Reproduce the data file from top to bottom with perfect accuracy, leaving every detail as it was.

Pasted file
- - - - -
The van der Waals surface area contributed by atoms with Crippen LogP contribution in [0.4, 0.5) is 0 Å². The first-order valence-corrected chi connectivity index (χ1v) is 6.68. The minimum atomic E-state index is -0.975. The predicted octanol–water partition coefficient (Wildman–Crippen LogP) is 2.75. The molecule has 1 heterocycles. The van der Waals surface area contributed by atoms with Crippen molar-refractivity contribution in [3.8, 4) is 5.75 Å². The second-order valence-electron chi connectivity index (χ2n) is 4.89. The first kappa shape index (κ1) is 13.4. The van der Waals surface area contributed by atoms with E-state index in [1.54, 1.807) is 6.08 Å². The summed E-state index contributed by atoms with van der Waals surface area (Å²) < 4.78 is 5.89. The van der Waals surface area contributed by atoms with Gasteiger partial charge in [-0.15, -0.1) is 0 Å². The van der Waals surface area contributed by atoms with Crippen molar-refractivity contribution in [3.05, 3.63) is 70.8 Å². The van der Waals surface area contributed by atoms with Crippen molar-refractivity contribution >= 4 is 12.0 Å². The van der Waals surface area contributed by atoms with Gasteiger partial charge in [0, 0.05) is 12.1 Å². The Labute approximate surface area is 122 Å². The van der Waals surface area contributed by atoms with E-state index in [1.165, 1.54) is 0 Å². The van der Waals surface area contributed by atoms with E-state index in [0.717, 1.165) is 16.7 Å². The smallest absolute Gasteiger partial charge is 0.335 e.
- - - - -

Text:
The van der Waals surface area contributed by atoms with Crippen LogP contribution in [0.4, 0.5) is 0 Å². The first-order valence-corrected chi connectivity index (χ1v) is 6.68. The minimum atomic E-state index is -0.975. The predicted octanol–water partition coefficient (Wildman–Crippen LogP) is 2.75. The molecule has 1 heterocycles. The van der Waals surface area contributed by atoms with Crippen molar-refractivity contribution in [3.8, 4) is 5.75 Å². The second-order valence-electron chi connectivity index (χ2n) is 4.89. The first kappa shape index (κ1) is 13.4. The van der Waals surface area contributed by atoms with E-state index in [1.54, 1.807) is 6.08 Å². The summed E-state index contributed by atoms with van der Waals surface area (Å²) < 4.78 is 5.89. The van der Waals surface area contributed by atoms with Gasteiger partial charge in [-0.15, -0.1) is 0 Å². The van der Waals surface area contributed by atoms with Crippen molar-refractivity contribution in [3.05, 3.63) is 70.8 Å². The van der Waals surface area contributed by atoms with Crippen molar-refractivity contribution >= 4 is 12.0 Å². The van der Waals surface area contributed by atoms with Gasteiger partial charge in [0, 0.05) is 12.1 Å². The Labute approximate surface area is 122 Å². The van der Waals surface area contributed by atoms with E-state index in [1.165, 1.54) is 0 Å². The van der Waals surface area contributed by atoms with E-state index in [0.717, 1.165) is 16.7 Å². The smallest absolute Gasteiger partial charge is 0.335 e.